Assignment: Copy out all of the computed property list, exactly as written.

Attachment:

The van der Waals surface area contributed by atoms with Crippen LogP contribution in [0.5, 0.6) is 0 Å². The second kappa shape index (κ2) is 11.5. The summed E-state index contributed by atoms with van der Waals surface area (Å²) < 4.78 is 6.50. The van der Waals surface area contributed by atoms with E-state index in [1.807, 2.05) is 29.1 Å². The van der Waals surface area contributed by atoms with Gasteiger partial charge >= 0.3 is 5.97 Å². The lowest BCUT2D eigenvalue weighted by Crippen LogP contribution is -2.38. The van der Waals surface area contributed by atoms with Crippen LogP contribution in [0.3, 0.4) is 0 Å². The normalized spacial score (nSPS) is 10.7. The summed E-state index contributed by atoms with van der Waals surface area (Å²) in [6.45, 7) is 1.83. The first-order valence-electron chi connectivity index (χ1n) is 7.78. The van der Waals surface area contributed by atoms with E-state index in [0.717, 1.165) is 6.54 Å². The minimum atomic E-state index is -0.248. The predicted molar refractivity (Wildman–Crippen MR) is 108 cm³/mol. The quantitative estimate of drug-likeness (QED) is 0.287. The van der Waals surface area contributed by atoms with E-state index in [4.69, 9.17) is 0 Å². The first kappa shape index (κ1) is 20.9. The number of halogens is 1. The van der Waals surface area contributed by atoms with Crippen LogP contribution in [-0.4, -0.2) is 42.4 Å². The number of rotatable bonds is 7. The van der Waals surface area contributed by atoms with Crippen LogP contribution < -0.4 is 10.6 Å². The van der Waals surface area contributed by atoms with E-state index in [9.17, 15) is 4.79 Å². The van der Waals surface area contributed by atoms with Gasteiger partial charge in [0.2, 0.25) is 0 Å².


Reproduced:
The van der Waals surface area contributed by atoms with Crippen LogP contribution in [0.5, 0.6) is 0 Å². The second kappa shape index (κ2) is 11.5. The summed E-state index contributed by atoms with van der Waals surface area (Å²) < 4.78 is 6.50. The van der Waals surface area contributed by atoms with E-state index in [1.807, 2.05) is 29.1 Å². The van der Waals surface area contributed by atoms with Gasteiger partial charge >= 0.3 is 5.97 Å². The lowest BCUT2D eigenvalue weighted by Crippen LogP contribution is -2.38. The van der Waals surface area contributed by atoms with Crippen LogP contribution in [0.3, 0.4) is 0 Å². The normalized spacial score (nSPS) is 10.7. The summed E-state index contributed by atoms with van der Waals surface area (Å²) in [6.45, 7) is 1.83. The first-order valence-electron chi connectivity index (χ1n) is 7.78. The van der Waals surface area contributed by atoms with E-state index in [0.717, 1.165) is 6.54 Å². The minimum atomic E-state index is -0.248. The predicted molar refractivity (Wildman–Crippen MR) is 108 cm³/mol. The quantitative estimate of drug-likeness (QED) is 0.287. The van der Waals surface area contributed by atoms with E-state index in [4.69, 9.17) is 0 Å². The first kappa shape index (κ1) is 20.9. The number of halogens is 1. The van der Waals surface area contributed by atoms with Crippen LogP contribution in [-0.4, -0.2) is 42.4 Å². The number of rotatable bonds is 7. The van der Waals surface area contributed by atoms with Crippen LogP contribution < -0.4 is 10.6 Å². The van der Waals surface area contributed by atoms with E-state index in [9.17, 15) is 4.79 Å². The van der Waals surface area contributed by atoms with Gasteiger partial charge in [0.2, 0.25) is 0 Å².